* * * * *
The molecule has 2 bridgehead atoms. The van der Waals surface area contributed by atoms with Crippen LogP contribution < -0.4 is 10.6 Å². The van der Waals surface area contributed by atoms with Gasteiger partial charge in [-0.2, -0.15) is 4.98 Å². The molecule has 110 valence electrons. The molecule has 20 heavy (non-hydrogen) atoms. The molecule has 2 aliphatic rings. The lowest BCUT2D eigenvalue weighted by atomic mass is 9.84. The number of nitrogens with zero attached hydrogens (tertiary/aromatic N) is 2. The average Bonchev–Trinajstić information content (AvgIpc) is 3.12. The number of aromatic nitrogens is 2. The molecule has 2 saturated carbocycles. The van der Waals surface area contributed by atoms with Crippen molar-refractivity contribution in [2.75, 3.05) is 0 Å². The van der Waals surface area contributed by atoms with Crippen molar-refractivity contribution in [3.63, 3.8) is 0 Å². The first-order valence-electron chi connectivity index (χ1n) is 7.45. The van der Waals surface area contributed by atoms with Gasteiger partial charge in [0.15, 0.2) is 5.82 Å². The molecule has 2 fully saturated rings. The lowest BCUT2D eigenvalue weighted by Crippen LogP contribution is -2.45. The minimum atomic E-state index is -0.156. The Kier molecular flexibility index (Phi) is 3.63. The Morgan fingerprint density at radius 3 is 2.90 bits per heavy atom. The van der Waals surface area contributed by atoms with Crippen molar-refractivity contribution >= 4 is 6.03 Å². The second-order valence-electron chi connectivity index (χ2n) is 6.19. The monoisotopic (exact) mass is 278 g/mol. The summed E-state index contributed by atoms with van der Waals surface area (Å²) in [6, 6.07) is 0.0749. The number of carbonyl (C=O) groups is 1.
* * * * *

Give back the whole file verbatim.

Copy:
The molecule has 2 bridgehead atoms. The van der Waals surface area contributed by atoms with Crippen LogP contribution < -0.4 is 10.6 Å². The van der Waals surface area contributed by atoms with Gasteiger partial charge in [-0.2, -0.15) is 4.98 Å². The molecule has 110 valence electrons. The molecule has 20 heavy (non-hydrogen) atoms. The molecule has 2 aliphatic rings. The lowest BCUT2D eigenvalue weighted by atomic mass is 9.84. The number of nitrogens with zero attached hydrogens (tertiary/aromatic N) is 2. The average Bonchev–Trinajstić information content (AvgIpc) is 3.12. The number of aromatic nitrogens is 2. The molecule has 2 saturated carbocycles. The van der Waals surface area contributed by atoms with Crippen molar-refractivity contribution in [2.75, 3.05) is 0 Å². The van der Waals surface area contributed by atoms with Crippen molar-refractivity contribution in [3.63, 3.8) is 0 Å². The first-order valence-electron chi connectivity index (χ1n) is 7.45. The van der Waals surface area contributed by atoms with Gasteiger partial charge in [0.15, 0.2) is 5.82 Å². The molecule has 2 fully saturated rings. The lowest BCUT2D eigenvalue weighted by Crippen LogP contribution is -2.45. The minimum atomic E-state index is -0.156. The Kier molecular flexibility index (Phi) is 3.63. The Morgan fingerprint density at radius 3 is 2.90 bits per heavy atom. The van der Waals surface area contributed by atoms with Crippen molar-refractivity contribution >= 4 is 6.03 Å². The second-order valence-electron chi connectivity index (χ2n) is 6.19. The monoisotopic (exact) mass is 278 g/mol. The summed E-state index contributed by atoms with van der Waals surface area (Å²) in [6, 6.07) is 0.0749. The number of carbonyl (C=O) groups is 1.